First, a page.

2 Ways That XYZprinting Challenges 3D Systems Corporation and Stratasys, Ltd.

Taiwan-based XYZprinting has high hopes that its upcoming consumer-oriented 3-D printer will give Stratasys (NASDAQ: SSYS  ) and 3D Systems (NYSE: DDD  ) a run for their money. To be available in the third quarter, the $849 da Vinci 2.1 is a bet that XYZ's latest and greatest 3-D printer offers a more compelling user experience and value than pricier 3D Systems' Cube, and Stratasys' MakerBot models. Considering that XYZ's earlier da Vinci 1.0 printer is currently the best seller in Amazon.com's 3-D printing store, the company certainly knows how to strike a chord with consumers, despite it being a lesser-known brand. At the time of this writing, Stratasys' top ranked 3-D printer is ranked eighth overall, while 3D Systems' second-generation Cube is ranked 37th.

Central to XYZ's strategy is user experience and price. When the company believes it's nailed the user experience, it sets an aggressive price that it hopes will persuade consumers to opt for its brand instead of Stratasys' MakerBot or 3D Systems' Cube. In the following video, 3-D printing specialist Steve Heller asks XYZprinting's senior marketing manager Gary Shu about the da Vinci 2.1, and how the company plans to differentiate itself in the consumer market in the context of big players like 3D Systems and Stratasys. Although the consumer space doesn't represent a large percentage of total 3-D printing revenues, investors should still monitor XYZ's reception, because it may encourage the company to expand its offerings beyond the consumer segment.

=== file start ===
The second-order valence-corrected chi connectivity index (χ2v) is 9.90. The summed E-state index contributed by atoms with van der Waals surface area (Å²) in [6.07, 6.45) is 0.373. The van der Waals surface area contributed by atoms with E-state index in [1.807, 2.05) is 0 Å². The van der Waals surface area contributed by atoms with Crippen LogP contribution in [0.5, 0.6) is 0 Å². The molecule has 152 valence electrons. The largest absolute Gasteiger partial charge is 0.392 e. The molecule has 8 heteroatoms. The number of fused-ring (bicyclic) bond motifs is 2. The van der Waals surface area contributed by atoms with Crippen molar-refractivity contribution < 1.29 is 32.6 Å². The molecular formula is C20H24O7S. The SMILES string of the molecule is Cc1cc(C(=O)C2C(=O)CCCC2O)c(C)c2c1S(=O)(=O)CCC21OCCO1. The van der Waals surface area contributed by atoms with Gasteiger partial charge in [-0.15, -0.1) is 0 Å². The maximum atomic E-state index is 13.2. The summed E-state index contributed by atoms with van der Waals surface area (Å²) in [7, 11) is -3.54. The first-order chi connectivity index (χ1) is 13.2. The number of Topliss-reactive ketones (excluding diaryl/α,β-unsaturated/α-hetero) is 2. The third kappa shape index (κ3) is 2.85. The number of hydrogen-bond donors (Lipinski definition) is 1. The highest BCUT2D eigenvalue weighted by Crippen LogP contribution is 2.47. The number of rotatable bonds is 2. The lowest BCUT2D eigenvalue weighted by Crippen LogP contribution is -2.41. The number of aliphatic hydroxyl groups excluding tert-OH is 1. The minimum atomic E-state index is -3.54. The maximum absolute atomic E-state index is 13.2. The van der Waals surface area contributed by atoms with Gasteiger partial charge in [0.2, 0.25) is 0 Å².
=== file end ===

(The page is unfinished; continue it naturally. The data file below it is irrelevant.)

A transcript follows the video.

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Steve Heller: Steve Heller, folks. I'm here today with Gary Shu, of XYZprinting.

Gary Shu: Yes, hi, Steve.

Heller: Nice to meet you, and I'm really excited for today and the product that you're offering to the market. Can you tell me, what is your plan for the market? You have the Da Vinci 2.1 coming online, $849, consumer 3-D printer.

It sounds like you're trying to disrupt the space. What can you tell me about that?

Shu: After the success of the 1.0 in the market, global-wise, we are introducing 2.1 now, trying to introduce a new, advanced user interface that people can design their 3-D models and put onto XYZ's online galleries, and then access the 3-D model directly from the printer itself. That means there is an improvement in the workflow process, hopefully bringing that into a new era of 3-D printing.

Heller: Great. Thinking about Stratasys with MakerBot and their very powerful brand, 3D Systems and the Cube -- how do you plan on differentiating yourself, and making a splash where the brand recognition right now seems to be American-based companies?

Shu: That's right. It's a really beginning stage for XYZprinting for us, so to enter the market, of course there are two main steps.

What we are trying to do is, first, trying to make the product right, into every single step. By doing that, we're trying to make the printer a little bit more accessible, a little bit more affordable, easy to use out of the box, plug and play, hopefully let the user experience a better 3-D printing process.

On the other hand, I think the price is the key, that we have to introduce the right consumer level pricing into the market. By bringing the right product, and by bringing the right price, hopefully we can bring 3-D printing into people's lives.


Read/Post Comments (6) | Recommend This Article (1)

Comments from our Foolish Readers